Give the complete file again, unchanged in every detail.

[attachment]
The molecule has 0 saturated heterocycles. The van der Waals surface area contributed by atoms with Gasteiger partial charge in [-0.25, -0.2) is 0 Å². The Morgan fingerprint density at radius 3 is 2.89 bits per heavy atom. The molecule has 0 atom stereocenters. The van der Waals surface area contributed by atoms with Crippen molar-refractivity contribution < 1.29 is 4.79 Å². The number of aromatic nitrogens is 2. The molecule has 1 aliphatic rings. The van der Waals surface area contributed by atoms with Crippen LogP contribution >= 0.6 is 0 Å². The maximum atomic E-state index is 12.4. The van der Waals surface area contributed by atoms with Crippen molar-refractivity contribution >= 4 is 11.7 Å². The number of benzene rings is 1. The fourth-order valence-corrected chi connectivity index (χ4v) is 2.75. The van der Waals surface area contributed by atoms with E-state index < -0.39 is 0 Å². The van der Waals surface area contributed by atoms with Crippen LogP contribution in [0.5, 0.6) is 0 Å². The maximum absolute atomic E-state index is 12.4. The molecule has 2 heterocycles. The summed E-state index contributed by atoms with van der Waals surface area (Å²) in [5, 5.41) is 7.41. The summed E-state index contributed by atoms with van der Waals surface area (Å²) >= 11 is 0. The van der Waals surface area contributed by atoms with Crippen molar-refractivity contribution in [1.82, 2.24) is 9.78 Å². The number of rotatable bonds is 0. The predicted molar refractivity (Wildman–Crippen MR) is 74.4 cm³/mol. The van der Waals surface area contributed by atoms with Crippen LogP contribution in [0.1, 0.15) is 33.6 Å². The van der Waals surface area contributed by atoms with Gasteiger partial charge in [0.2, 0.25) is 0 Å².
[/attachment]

The molecule has 0 saturated heterocycles. The van der Waals surface area contributed by atoms with Gasteiger partial charge in [-0.25, -0.2) is 0 Å². The Morgan fingerprint density at radius 3 is 2.89 bits per heavy atom. The molecule has 0 atom stereocenters. The van der Waals surface area contributed by atoms with Crippen molar-refractivity contribution < 1.29 is 4.79 Å². The number of aromatic nitrogens is 2. The molecule has 1 aliphatic rings. The van der Waals surface area contributed by atoms with Crippen LogP contribution >= 0.6 is 0 Å². The maximum atomic E-state index is 12.4. The van der Waals surface area contributed by atoms with Crippen molar-refractivity contribution >= 4 is 11.7 Å². The number of benzene rings is 1. The fourth-order valence-corrected chi connectivity index (χ4v) is 2.75. The van der Waals surface area contributed by atoms with E-state index < -0.39 is 0 Å². The van der Waals surface area contributed by atoms with Crippen LogP contribution in [0.5, 0.6) is 0 Å². The maximum absolute atomic E-state index is 12.4. The molecule has 2 heterocycles. The summed E-state index contributed by atoms with van der Waals surface area (Å²) in [5, 5.41) is 7.41. The summed E-state index contributed by atoms with van der Waals surface area (Å²) >= 11 is 0. The van der Waals surface area contributed by atoms with Crippen molar-refractivity contribution in [1.82, 2.24) is 9.78 Å². The number of rotatable bonds is 0. The predicted molar refractivity (Wildman–Crippen MR) is 74.4 cm³/mol. The van der Waals surface area contributed by atoms with Crippen LogP contribution in [0.1, 0.15) is 33.6 Å². The van der Waals surface area contributed by atoms with Gasteiger partial charge in [0.2, 0.25) is 0 Å².